English version

hibernate in Biology topic

From Longman Dictionary of Contemporary Englishhibernatehi‧ber‧nate /ˈhaɪbəneɪt $ -ər-/ verb [intransitive]  HBASLEEPif an animal hibernates, it sleeps for the whole winterhibernation /ˌhaɪbəˈneɪʃən $ -bər-/ noun [uncountable]→ See Verb table
Examples from the Corpus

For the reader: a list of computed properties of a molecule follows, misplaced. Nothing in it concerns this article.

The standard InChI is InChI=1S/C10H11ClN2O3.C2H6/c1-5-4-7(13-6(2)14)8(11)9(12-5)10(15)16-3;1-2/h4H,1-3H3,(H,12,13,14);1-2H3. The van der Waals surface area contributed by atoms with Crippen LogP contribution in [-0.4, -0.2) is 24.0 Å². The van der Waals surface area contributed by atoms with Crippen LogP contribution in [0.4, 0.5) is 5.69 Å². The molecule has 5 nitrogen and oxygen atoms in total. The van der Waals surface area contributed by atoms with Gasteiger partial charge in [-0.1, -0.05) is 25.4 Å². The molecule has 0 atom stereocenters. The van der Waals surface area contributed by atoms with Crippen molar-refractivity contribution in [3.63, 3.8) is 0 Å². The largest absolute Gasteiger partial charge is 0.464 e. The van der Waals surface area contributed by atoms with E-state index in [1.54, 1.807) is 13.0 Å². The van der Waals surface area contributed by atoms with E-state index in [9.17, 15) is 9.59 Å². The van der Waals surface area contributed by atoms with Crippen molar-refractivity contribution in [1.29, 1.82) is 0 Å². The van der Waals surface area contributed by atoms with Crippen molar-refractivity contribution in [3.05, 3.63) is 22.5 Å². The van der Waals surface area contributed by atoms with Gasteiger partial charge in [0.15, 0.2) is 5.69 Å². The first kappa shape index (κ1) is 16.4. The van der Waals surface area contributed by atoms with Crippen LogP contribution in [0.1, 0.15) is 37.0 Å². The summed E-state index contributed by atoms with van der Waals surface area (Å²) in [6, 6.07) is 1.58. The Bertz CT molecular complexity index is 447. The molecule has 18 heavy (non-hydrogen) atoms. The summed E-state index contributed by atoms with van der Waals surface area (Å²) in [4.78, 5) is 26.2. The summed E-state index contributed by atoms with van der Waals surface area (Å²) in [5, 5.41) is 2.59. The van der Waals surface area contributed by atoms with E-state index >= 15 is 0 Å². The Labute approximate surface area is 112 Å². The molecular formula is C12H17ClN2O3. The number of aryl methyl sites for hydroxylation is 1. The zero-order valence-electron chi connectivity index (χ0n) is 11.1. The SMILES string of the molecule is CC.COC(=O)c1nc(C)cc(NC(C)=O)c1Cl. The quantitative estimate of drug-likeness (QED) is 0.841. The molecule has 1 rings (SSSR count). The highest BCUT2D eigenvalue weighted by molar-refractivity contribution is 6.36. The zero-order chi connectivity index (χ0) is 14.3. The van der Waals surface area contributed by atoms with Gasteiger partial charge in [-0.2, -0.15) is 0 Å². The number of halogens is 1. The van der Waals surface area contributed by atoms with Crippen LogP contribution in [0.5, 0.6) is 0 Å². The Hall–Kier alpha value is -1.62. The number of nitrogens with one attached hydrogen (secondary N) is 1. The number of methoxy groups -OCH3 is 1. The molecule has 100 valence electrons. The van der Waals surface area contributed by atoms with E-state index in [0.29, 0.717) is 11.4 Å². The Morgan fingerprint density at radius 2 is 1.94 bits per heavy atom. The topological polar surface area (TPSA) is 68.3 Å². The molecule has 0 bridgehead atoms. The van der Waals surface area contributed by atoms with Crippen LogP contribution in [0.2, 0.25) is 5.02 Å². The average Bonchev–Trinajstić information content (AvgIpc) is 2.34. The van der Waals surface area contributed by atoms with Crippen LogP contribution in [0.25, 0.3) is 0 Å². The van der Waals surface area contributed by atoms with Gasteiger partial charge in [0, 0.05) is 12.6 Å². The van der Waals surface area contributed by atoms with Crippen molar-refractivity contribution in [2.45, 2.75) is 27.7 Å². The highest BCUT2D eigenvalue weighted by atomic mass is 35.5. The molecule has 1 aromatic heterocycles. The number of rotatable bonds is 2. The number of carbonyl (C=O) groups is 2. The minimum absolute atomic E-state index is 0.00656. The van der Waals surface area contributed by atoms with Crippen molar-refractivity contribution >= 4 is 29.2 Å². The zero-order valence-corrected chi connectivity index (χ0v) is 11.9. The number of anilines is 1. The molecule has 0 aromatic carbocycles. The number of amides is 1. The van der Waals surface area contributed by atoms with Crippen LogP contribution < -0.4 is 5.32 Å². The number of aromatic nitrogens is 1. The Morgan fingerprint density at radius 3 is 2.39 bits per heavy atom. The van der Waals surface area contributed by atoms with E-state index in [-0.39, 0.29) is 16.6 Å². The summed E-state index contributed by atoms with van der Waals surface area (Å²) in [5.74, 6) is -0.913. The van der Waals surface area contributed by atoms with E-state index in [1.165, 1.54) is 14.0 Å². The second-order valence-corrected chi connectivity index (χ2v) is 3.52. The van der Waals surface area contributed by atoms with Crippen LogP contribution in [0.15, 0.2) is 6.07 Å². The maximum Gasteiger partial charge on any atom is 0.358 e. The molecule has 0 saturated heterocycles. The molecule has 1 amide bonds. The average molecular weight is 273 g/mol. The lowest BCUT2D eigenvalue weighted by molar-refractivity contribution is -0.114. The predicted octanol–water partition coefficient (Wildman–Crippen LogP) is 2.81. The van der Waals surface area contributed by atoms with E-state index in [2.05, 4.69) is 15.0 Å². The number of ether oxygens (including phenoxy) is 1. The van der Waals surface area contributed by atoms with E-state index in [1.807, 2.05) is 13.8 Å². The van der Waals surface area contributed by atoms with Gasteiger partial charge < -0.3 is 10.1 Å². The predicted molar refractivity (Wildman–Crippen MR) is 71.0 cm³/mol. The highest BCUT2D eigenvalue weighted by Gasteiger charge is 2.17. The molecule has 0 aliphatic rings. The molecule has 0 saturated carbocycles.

hibernateOne was already examining log crevices at the cabin, perhaps looking for a place to hibernate.In fact, the ability to hibernate bestowed an ingenious advantage on many creatures.The small mammals alive at this time did not hibernate, but had insulating fur and could burrow underground.This is when the pilots who have been hibernating during the winter months get their gliders out and start flying again.Woodchucks, like many other ground squirrels, hibernate in their underground burrows where they are thought to sleep away the winter.He had thought that a hibernating man showed no sign of life, but now he knew that this was wrong.Few people look at the bright side of impromptu, outdoor conversations with hibernating neighbors.Amphibians may have survived because of their ability to hibernate or to enter a state of torpor.